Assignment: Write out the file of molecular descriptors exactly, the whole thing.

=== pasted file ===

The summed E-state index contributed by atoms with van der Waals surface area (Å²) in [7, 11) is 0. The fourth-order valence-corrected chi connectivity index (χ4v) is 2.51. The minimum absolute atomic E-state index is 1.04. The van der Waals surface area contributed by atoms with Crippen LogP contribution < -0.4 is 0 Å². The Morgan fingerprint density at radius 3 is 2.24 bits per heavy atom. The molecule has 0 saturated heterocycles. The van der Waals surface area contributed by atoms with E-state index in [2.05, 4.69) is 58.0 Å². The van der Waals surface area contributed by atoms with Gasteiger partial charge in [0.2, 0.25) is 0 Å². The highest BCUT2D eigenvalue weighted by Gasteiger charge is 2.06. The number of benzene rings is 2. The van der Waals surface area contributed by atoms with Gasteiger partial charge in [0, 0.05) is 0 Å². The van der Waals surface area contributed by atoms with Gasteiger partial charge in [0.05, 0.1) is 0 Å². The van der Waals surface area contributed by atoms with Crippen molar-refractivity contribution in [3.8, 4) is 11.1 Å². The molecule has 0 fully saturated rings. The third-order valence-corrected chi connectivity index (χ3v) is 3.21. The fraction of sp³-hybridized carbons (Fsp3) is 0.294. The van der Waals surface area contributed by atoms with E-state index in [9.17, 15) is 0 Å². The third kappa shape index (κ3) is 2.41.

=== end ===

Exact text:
The summed E-state index contributed by atoms with van der Waals surface area (Å²) in [7, 11) is 0. The fourth-order valence-corrected chi connectivity index (χ4v) is 2.51. The minimum absolute atomic E-state index is 1.04. The van der Waals surface area contributed by atoms with Crippen LogP contribution < -0.4 is 0 Å². The Morgan fingerprint density at radius 3 is 2.24 bits per heavy atom. The molecule has 0 saturated heterocycles. The van der Waals surface area contributed by atoms with E-state index in [2.05, 4.69) is 58.0 Å². The van der Waals surface area contributed by atoms with Gasteiger partial charge in [0.2, 0.25) is 0 Å². The highest BCUT2D eigenvalue weighted by Gasteiger charge is 2.06. The number of benzene rings is 2. The van der Waals surface area contributed by atoms with Gasteiger partial charge in [0, 0.05) is 0 Å². The van der Waals surface area contributed by atoms with Gasteiger partial charge in [0.05, 0.1) is 0 Å². The van der Waals surface area contributed by atoms with Crippen molar-refractivity contribution in [3.8, 4) is 11.1 Å². The molecule has 0 fully saturated rings. The third-order valence-corrected chi connectivity index (χ3v) is 3.21. The fraction of sp³-hybridized carbons (Fsp3) is 0.294. The van der Waals surface area contributed by atoms with E-state index in [9.17, 15) is 0 Å². The third kappa shape index (κ3) is 2.41.